A Feminist Perspective of Rachel Dolezal // Elizabeth Louis


  The recent events surrounding race relations in the United States has prompted discussions around dinner tables, classrooms, in neighborhoods, social media, and other settings. One unique incident that has also fueled this discussion is surrounded around whether someone can be transracial which means “across or crossing racial boundaries.” I first learned this term when it was used during the Rachel Dolezal fiasco. Ms. Dolezal was the former president of the National Association for the Advancement of Colored People, Spokane chapter. Her identity came into light when it was revealed that Ms. Dolezal is a White American who has been identifying as an African American woman under false pretenses. She went to extreme lengths to “pass” as an African American woman by tanning her skin to try to achieve a certain complexion she perceived would represent being a Black woman. She changed her hairstyles to portray “African American” hairstyles such as braids. She also hired a Black man to pretend to be her African American father. Her intentional actions created a façade of the person she was trying to become. She used her privilege as a White woman to try to become another identity that she used for personal and professional benefits at the expense of being dishonest to the same minority communities she was serving. Even after the truth came out about her identity and information about how she sued Howard University, a historically Black college/university for discrimination when she identified as a White women, she still adamantly to this day expresses that she is African American. While I can appreciate Ms. Dolezal’s commitment to the African American community, it is disappointing and appalling that she that misinformed a community that has already experienced a history of mistrust from systems and people with political agendas. I do not believe that transracial is the right term for Ms. Dolezal and I am not sure that I even agree with the term transracial because as a Black woman I cannot say that as of today, I will now be transracial and identify as a White woman. Nope, nah, nada! It won’t work for various reasons! Some of these reasons are due to my phenotype and I do not have the same privileges as Ms. Dolezal to alter my skin complexion, to decide when I want to be part of the minority or majority community, I cannot change my kinky hair, and I cannot hire someone to represent as my White father. There are many racial groups who do not have this privilege to choose to be transracial.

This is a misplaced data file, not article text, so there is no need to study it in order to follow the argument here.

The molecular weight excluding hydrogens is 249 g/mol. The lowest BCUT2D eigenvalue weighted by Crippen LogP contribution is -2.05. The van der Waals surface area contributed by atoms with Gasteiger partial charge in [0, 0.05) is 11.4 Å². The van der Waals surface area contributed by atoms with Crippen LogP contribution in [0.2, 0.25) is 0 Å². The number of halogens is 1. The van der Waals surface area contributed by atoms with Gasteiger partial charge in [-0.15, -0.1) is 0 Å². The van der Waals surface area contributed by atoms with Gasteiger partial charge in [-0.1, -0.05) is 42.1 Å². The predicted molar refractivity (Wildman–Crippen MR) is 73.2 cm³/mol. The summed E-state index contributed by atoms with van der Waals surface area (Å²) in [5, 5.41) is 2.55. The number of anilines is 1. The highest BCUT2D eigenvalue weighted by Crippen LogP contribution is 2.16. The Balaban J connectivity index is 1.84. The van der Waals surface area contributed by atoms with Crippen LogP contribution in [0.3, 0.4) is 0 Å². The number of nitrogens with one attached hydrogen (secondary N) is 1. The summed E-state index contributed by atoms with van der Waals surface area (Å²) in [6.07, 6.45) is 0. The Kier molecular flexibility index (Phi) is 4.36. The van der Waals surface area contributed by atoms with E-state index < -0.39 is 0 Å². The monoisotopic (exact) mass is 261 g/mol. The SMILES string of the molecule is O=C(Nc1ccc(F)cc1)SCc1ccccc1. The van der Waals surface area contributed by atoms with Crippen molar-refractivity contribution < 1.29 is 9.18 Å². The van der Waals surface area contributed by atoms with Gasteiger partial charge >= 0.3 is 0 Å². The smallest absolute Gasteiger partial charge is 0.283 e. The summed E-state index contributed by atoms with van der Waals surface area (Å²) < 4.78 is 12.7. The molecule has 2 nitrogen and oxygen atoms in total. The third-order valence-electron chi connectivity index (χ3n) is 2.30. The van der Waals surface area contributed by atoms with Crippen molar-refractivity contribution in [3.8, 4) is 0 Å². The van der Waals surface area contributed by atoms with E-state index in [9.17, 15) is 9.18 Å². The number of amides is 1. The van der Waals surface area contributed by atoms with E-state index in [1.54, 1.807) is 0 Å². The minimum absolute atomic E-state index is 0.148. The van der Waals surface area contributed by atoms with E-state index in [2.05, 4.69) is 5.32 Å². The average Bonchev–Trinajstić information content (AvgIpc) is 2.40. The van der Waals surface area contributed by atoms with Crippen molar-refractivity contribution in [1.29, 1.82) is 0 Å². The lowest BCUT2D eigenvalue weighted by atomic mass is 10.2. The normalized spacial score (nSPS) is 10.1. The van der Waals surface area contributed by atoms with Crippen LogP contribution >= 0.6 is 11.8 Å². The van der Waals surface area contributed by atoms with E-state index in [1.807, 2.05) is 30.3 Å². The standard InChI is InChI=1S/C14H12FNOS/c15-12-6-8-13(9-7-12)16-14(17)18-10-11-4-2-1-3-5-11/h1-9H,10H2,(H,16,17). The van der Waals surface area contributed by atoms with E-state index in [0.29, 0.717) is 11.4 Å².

I am still puzzled by how a White woman would go to extreme lengths to change her outer appearance, to engage in stereotypical African American mannerisms, attempt to acquire cultural traits that are part of community, while keeping her true identity hidden. How would a feminist perspective conceptualize Ms. Dolezal’s actions and her psychological state? I do believe as a feminist that it is unacceptable to disempower the population that you are serving by using your privileges to benefit yourself. I do believe that Ms. Dolezal put the populations she served in psychological risks because of the way she used the African American community to fulfill her own agendas and alleviate her insecurities about her identity. Also, it is important to recognize how complex racial and ethnic identities are and one cannot just turn them on or off because Ms. Dolezal jeopardized invalidating the lived experiences of African American women and other communities that she served by masking her true identities. I think instead of Ms. Dolezal writing a book about how to navigate between different races, I think educating White Americans or others who may want to use transracial and hide their identities, to critically think about the consequences of their actions and the impact on others. Whether you are a supporter or not a supporter of Ms. Dolezal, at the root of this matter, dishonesty, lack of transparency, manipulating a vulnerable group that you serve are unethical and invalidating. I hope that we can all reflect on areas in our lives that we may try to be transracial or cross certain boundaries that are not part of our identities to feed our own ego and insecurities, and instead be comfortable with our own identities within our own skin, hair, mind, body, and spirit.

Written by Elizabeth Louis

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